The agreement also encompasses the estate tax, which temporarily went to zero at the beginning of this year, but was scheduled to return in January at a rate of 55 percent for estates over $1 million. The tax rate will instead be capped at 35 percent for estates, with an exemption of $5 million for individuals and $10 million for couples.

The President said the tax cuts would help those who had been hit hardest by the recession, and whose taxes would otherwise go up while everybody else’s stayed the same. He also pointed out that the deal would help the unemployed.

“Under this agreement, unemployment insurance will also be extended for another 13 months, which will be welcome relief for 2 million Americans who are facing the prospect of having this lifeline yanked away from them right in the middle of the holiday season,” said Obama.

He noted that without a deal with Republican lawmakers, taxes would have gone up for everybody next year.

“What is abundantly clear to everyone in this town is that Republicans will block a permanent tax cut for the middle class unless they also get a permanent tax cut for the wealthiest Americans, regardless of the cost or impact on the deficit,” he said.

“We saw that in two different votes in the Senate that were taken this weekend,” Obama added. “And without a willingness to give on both sides, there’s no reason to believe that this stalemate won't continue well into next year. This would be a chilling prospect for the American people whose taxes are currently scheduled to go up on January 1st because of arrangements that were made back in 2001 and 2003 under the Bush tax cuts.”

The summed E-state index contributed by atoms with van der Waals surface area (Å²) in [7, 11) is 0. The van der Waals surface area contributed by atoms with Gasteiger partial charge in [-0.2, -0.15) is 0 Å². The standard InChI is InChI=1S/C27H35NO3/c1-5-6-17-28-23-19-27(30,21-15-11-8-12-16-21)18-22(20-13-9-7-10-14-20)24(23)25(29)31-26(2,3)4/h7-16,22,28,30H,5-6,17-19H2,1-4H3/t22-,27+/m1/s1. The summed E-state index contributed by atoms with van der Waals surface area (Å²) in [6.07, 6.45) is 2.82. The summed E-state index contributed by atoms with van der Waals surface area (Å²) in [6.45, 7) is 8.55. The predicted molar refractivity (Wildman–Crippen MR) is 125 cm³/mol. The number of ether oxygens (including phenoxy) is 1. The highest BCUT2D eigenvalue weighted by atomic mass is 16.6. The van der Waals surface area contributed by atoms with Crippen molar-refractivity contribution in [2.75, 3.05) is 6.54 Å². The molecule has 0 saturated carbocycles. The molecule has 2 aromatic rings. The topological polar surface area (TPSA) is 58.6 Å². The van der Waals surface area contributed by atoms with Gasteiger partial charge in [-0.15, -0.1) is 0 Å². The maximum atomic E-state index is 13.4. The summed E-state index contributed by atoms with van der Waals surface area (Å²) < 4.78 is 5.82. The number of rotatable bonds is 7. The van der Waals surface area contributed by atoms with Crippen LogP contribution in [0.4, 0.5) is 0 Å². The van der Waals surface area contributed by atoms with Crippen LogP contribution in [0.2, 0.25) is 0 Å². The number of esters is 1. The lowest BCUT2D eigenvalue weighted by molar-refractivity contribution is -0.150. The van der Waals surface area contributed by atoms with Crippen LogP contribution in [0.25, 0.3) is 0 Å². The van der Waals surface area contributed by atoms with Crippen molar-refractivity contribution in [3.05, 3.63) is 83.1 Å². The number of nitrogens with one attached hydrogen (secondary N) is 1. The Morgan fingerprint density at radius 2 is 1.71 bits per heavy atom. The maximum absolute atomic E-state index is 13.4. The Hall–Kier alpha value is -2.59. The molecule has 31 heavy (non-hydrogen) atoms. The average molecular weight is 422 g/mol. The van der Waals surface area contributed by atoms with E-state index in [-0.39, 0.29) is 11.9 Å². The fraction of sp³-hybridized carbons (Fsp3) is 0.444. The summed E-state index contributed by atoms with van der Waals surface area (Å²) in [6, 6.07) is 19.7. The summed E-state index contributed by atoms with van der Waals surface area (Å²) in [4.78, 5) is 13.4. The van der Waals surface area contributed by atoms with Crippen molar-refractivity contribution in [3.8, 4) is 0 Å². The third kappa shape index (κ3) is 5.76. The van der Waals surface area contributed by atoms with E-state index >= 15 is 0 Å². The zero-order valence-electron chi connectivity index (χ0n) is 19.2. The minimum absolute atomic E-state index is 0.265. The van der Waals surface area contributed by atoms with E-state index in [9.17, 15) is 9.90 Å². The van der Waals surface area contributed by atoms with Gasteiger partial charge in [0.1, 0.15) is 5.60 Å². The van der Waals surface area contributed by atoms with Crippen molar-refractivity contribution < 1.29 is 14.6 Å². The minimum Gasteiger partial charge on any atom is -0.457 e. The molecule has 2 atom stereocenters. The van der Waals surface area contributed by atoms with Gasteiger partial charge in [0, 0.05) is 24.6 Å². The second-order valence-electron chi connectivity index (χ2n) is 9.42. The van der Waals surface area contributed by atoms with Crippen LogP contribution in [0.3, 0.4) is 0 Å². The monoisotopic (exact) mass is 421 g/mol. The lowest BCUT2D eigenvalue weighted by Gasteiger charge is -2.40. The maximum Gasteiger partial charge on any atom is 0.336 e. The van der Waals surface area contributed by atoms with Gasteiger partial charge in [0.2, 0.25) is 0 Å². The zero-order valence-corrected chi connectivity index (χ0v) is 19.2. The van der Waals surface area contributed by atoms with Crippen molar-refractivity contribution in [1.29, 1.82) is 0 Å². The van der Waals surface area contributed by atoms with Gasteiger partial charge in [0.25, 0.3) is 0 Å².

Obama emphasized that he was not willing to let that happen. “I know there’s some people in my own party and in the other party who would rather prolong this battle, even if we can't reach a compromise,” he said. “But I'm not willing to let working families across this country become collateral damage for political warfare here in Washington. And I'm not willing to let our economy slip backwards just as we're pulling ourselves out of this devastating recession.”

Senate Minority Leader Mitch McConnell, R-Ken., gave his endorsement on the deal. “I appreciate the determined efforts of the President and Vice President in working with Republicans on a bipartisan plan to prevent a tax hike on any American and in creating incentives for economic growth,” he said in a statement. “Their efforts reflect a growing bipartisan belief that a new direction is needed if we are to revive the economy and help put millions of Americans back to work. Members of the Senate and House will review this bipartisan agreement, but I am optimistic that Democrats in Congress will show the same openness to preventing tax hikes the administration has already shown.”

However, some Senate Democrats felt that Obama gave in too quickly to Republican demands during the negotiations. “I don’t know if he caved,” Sen. Sherrod Brown, D-Ohio, told CNN. “I think he could have gotten a better agreement.”


By Michael Cohn
Accounting Today